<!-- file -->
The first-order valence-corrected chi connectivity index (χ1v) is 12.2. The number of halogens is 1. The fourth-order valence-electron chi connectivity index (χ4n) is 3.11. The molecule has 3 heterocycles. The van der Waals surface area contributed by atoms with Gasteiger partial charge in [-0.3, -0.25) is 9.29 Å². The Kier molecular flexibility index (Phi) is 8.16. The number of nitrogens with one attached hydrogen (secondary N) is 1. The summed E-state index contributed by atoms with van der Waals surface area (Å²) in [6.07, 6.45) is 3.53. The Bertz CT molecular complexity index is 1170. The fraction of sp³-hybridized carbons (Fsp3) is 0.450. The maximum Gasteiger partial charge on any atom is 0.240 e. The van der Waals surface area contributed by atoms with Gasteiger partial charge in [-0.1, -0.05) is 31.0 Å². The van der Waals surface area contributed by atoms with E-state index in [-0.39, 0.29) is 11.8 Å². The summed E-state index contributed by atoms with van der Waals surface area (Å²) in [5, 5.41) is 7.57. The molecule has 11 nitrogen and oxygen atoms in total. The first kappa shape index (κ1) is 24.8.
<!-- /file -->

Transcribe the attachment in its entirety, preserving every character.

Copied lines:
The first-order valence-corrected chi connectivity index (χ1v) is 12.2. The number of halogens is 1. The fourth-order valence-electron chi connectivity index (χ4n) is 3.11. The molecule has 3 heterocycles. The van der Waals surface area contributed by atoms with Gasteiger partial charge in [-0.3, -0.25) is 9.29 Å². The Kier molecular flexibility index (Phi) is 8.16. The number of nitrogens with one attached hydrogen (secondary N) is 1. The summed E-state index contributed by atoms with van der Waals surface area (Å²) in [6.07, 6.45) is 3.53. The Bertz CT molecular complexity index is 1170. The fraction of sp³-hybridized carbons (Fsp3) is 0.450. The maximum Gasteiger partial charge on any atom is 0.240 e. The van der Waals surface area contributed by atoms with Gasteiger partial charge in [-0.1, -0.05) is 31.0 Å². The van der Waals surface area contributed by atoms with E-state index in [-0.39, 0.29) is 11.8 Å². The summed E-state index contributed by atoms with van der Waals surface area (Å²) in [5, 5.41) is 7.57. The molecule has 11 nitrogen and oxygen atoms in total. The first kappa shape index (κ1) is 24.8.